We arrived at Sonagachi in the late evening of a hot summer day in 2003, and it was as if we had stepped into a carnival. The lanes were crowded with customers who defied categorization. There was the government babu stopping by for a quick one before he went home to his loving wife and children. Small-time businessmen from out of town, seeking to unwind after a hard day’s work. Dhoti-clad lovers of art, come to enjoy an evening of ghazal and mujra. Men of affluence who stepped gingerly out of chauffeured cars. And even a few foreign tourists, keen to discover all that India had to offer.
Like actors in a great stage show, the sex workers of Sonagachi were displayed in every possible style, matching the diversity of their clients. They were a riot of colour. A woman with plump thighs in a red micro-skirt had her arm linked with her friend in a gaudy sari. A gaggle of hijras, with exaggeratedly painted lips and impossibly narrow waists, stood with casually flung pallus magically sliding down their bosoms. Small groups of male sex workers offered cigarettes, some broad-chested and macho, others delicately feminine.
Meanwhile, the brokers for the women in residence up the flights of stairs sidled up. ‘The real action isn’t here, babu – you look like a bhadralok – come with me, I’ll take you to the real action, just upstairs.’ Street vendors purveying hot pakoras, NGO kiosks offering free condoms, and a group of performing acrobats completed the scene of unrestrained and macabre celebration.
Our assigned guide that day was Debu, thirty, the son of a sex worker who had practised at Sonagachi and passed away, an early victim of HIV. He was watching us closely to gauge our reaction and asked with some pride, ‘What do you think of our Sonagachi, Ashokji? There is nothing like this anywhere in India.’ I nodded, smiling in assent. Indeed, as we were to find out that day, Sonagachi was in many ways a wonderland for sex workers.
Representational image (Source: Shutterstock)
Our host Dr Jana was the tiny bespectacled architect of Sonagachi’s community-based HIV intervention programme, clearly its father figure and authority from behind the scenes. In 1995 NACO had asked Jana to create a model HIV prevention programme at Sonagachi. He was convinced that the Thailand model of ‘targeted intervention’ was flawed. He believed a better way was to mobilize the sex worker community and turn over the ownership of the programme to the sex workers themselves. Ten years later, Sonagachi had become a globally celebrated success. The sex workers’ collective that Jana created at Sonagachi is called Durbar Mahila Samanwaya Cooperative – DMSC or Durbar (meaning unstoppable in Bengali) for short. Durbar has three parts: service provision (outreach services, clinics), a cooperative bank, and a cultural wing.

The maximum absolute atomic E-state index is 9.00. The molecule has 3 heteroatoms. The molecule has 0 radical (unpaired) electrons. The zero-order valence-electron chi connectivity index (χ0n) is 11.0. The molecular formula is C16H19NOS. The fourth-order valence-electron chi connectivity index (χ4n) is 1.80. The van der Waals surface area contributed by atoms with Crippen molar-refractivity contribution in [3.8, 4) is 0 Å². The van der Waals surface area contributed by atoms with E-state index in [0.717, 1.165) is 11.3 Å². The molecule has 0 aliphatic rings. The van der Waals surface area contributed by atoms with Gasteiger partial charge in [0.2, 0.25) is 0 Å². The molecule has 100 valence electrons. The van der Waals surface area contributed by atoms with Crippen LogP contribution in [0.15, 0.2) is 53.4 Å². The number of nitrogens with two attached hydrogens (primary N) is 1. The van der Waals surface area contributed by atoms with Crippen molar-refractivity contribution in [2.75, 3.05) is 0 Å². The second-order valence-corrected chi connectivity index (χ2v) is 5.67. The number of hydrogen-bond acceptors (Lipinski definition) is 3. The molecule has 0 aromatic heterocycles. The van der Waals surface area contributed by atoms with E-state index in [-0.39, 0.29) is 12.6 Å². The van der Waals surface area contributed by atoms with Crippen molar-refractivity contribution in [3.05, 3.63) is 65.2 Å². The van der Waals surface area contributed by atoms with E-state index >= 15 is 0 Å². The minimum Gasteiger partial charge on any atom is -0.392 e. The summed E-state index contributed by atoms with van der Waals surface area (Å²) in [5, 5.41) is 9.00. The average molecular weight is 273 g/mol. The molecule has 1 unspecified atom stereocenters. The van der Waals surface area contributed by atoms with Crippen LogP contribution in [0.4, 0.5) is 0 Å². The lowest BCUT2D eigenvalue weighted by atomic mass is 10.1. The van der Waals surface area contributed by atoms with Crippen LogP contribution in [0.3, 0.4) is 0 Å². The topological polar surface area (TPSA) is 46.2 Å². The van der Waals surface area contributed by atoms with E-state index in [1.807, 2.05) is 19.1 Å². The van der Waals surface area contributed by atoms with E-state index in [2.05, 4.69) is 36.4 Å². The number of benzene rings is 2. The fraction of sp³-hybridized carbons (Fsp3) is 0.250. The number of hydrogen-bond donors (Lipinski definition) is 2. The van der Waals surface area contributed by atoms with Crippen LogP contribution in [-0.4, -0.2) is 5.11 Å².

The next morning, we visited one of Durbar’s clinics. It was a clean facility, its record-keeping diligent. A doctor attended to a handful of sex workers who were awaiting their turn calmly. The nurse in attendance and the record-keepers – in fact, all the meagre staff apart from the doctor – were also practising sex workers. They bustled about, getting first-time patients to fill out their forms, with no proof of identity required.
In the afternoon we met with the twelve-member governing council of Durbar’s cooperative bank. The council members were all sex workers. Shipra Das, the eloquent chairperson, explained how it worked. ‘Nearly every woman in DMSC has an account at the cooperative bank. We ask each woman to deposit ten rupees every day in her account. The money is picked up by a boy that the bank sends around, because it is difficult for the women to come to the bank every day. It’s the regularity of deposit that is important, so that saving becomes a habit. Sex workers have a way otherwise of spending all their daily earnings, leaving nothing for an emergency.’ Additionally, the bank was the fulcrum for Sonagachi’s activities, ensuring that sex workers stayed.
Turning to a young sex worker at the back of the room – not part of the council – I asked, ‘Can you explain how this bank keeps you safe from HIV?’ She replied confidently, ‘When my child was sick, and I needed a hundred rupees for medicine I took it out of the five hundred rupees I had saved. Otherwise I would have had to have sex without a condom with a customer, to make the extra money that day. I was always living hand to mouth before the bank was made.’